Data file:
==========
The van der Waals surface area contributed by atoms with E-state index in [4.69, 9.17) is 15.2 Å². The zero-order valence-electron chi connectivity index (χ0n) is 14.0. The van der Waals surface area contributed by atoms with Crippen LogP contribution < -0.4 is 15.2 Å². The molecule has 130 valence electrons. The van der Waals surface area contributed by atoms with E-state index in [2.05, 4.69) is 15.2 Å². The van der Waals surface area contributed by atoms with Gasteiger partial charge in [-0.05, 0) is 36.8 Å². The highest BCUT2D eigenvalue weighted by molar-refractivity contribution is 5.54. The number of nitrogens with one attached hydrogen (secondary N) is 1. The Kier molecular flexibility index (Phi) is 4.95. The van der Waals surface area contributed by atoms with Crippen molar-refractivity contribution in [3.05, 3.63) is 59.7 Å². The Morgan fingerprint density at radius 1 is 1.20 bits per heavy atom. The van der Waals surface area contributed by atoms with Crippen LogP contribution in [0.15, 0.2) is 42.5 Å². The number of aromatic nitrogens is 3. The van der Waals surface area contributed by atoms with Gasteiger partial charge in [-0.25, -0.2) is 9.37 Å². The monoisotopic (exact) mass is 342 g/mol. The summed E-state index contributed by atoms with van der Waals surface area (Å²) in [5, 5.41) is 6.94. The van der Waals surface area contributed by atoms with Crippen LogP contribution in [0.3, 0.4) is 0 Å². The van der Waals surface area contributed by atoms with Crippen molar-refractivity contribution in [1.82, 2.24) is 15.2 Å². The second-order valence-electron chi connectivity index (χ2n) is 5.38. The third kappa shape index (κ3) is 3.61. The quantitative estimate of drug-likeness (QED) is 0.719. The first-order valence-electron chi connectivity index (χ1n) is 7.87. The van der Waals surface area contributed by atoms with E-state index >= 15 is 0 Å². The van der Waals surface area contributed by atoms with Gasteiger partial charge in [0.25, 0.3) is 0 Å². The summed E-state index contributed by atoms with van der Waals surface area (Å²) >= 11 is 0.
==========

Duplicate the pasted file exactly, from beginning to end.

The van der Waals surface area contributed by atoms with E-state index in [4.69, 9.17) is 15.2 Å². The zero-order valence-electron chi connectivity index (χ0n) is 14.0. The van der Waals surface area contributed by atoms with Crippen LogP contribution < -0.4 is 15.2 Å². The molecule has 130 valence electrons. The van der Waals surface area contributed by atoms with E-state index in [2.05, 4.69) is 15.2 Å². The van der Waals surface area contributed by atoms with Gasteiger partial charge in [-0.05, 0) is 36.8 Å². The highest BCUT2D eigenvalue weighted by molar-refractivity contribution is 5.54. The number of nitrogens with one attached hydrogen (secondary N) is 1. The Kier molecular flexibility index (Phi) is 4.95. The van der Waals surface area contributed by atoms with Crippen molar-refractivity contribution in [3.05, 3.63) is 59.7 Å². The Morgan fingerprint density at radius 1 is 1.20 bits per heavy atom. The van der Waals surface area contributed by atoms with Crippen LogP contribution in [0.15, 0.2) is 42.5 Å². The number of aromatic nitrogens is 3. The van der Waals surface area contributed by atoms with Gasteiger partial charge in [-0.25, -0.2) is 9.37 Å². The monoisotopic (exact) mass is 342 g/mol. The summed E-state index contributed by atoms with van der Waals surface area (Å²) in [5, 5.41) is 6.94. The van der Waals surface area contributed by atoms with Crippen LogP contribution in [0.3, 0.4) is 0 Å². The van der Waals surface area contributed by atoms with Crippen molar-refractivity contribution in [1.82, 2.24) is 15.2 Å². The second-order valence-electron chi connectivity index (χ2n) is 5.38. The third kappa shape index (κ3) is 3.61. The quantitative estimate of drug-likeness (QED) is 0.719. The first-order valence-electron chi connectivity index (χ1n) is 7.87. The van der Waals surface area contributed by atoms with E-state index >= 15 is 0 Å². The van der Waals surface area contributed by atoms with Gasteiger partial charge in [0.25, 0.3) is 0 Å². The summed E-state index contributed by atoms with van der Waals surface area (Å²) >= 11 is 0.